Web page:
Anyone who has taught reading—or really any course that requires a textbook—knows about kids who struggle to make sense of the text. Often they don’t even try. The text just looks hard and they’re ready to run.
Sunday, April 3, 2016
We’ve been talking a lot about complex text since the Common Core State Standards (CCSS) burst on the scene. But most of that talk has focused on how to find texts that meet the complexity requirements of CCSS. Or how to ask questions that probe that complexity.
I’d suggest thinking about complex text the same way that your students do. “It is just a big formidable SOB of a mountain and I might not be able to get to the top—so it isn’t even worth giving it a try. I didn’t want to learn about science anyway, or this darn story about talking animals. All that I know is that it makes no sense and I’m going to just look stupid if I try.”
Of course, our own feelings as teachers complement the kids’ anxiety darn well. “I want this lesson to move along. I want to make sure that everyone understands what the Louisiana Purchase was, how Nick felt about Daisy, or how even Templeton contributed to what the animals were trying to do.”
Accordingly, teachers, both good and bad, have come up with a set of routines for dealing with those challenging text situations. Routines well honed for disguising the fact that the kids can’t climb that mountain. It’s a vicious co-dependency. We don’t want the fluidity of the lesson to be interrupted, we want our kids to walk away with the required info, and we want to do it on a tight timeline. And no one should have to work too hard or be embarrassed by the failure; a tacit agreement not to teach as long as the kids don’t make us look bad. (And from their view: we agree not to make them look bad, by bothering them with our darn teaching).
Not good for anyone.
What routines have we developed that we need to avoid?
1. If a text is challenging, find an easier one.
I’ve written about this before, but it’s probably enough to say that, beyond beginning reading levels, there is no evidence that kids have to be taught with a particular level of text.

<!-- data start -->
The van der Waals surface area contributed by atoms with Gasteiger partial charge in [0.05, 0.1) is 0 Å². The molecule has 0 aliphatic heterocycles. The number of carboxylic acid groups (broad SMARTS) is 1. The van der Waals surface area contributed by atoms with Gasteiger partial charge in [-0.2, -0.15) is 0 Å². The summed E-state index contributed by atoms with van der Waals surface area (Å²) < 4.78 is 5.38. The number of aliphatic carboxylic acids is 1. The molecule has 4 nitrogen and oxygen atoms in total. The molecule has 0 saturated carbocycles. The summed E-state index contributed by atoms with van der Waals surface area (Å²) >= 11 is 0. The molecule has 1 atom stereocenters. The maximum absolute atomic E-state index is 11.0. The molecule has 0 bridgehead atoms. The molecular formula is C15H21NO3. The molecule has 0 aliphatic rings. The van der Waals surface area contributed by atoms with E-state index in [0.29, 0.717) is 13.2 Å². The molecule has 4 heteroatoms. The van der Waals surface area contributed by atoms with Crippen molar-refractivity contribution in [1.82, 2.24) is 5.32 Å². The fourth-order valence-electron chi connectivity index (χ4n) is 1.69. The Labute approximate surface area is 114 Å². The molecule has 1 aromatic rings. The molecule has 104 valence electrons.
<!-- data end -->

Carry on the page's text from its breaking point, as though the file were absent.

Imagine trying to climb a mountain, and the teacher says, “That’s all well and good. I’ve got a hill over here for you to climb.” That doesn’t satisfy. In fact, it just makes sure that the kids don’t get to take on texts that are at their intellectual or developmental levels.
What if we changed it up? If a mountain is high, we simply help them to climb. With appropriate supports and scaffolds, it can be done. The next time you think about moving kids to an easier text, think about what you could do to get them up the real mountain rather than the instead one.
2. If a text is challenging, read it to them.
I’m a big fan of reading to kids. I never taught a day of elementary school in which I didn’t read to them, and I read to my daughters until they were in 7th and 8th grades.
However, there are books that are perfect for reading to kids, and there are books that they are supposed to read. If there is a social studies textbook, the kids are supposed to read that. If there is a core reading series, that’s on the kids too. Reading it to them, or doing the round robin thing—having other kids read it to them—will not get them up the mountain either.
Oh, they’ll know more about the mountain if you read about it to them, but they won’t actually know because they won’t be able to get there.
If you want to transfer information to the kids, then read it to them. If you want to teach them to get information independently, then teach them to read it.
3. If a text is challenging, tell them what it says.
This is very popular in the upper grade content classes. Teachers often tell me that they can explain the concepts more clearly than the textbook can. And, man are some of them good at ‘splainin’ and powerpointin’. But ultimately this suffers the same problem as reading the challenging texts to the kids. It just tells them what’s on the mountain without allowing them or enabling them to summit for themselves.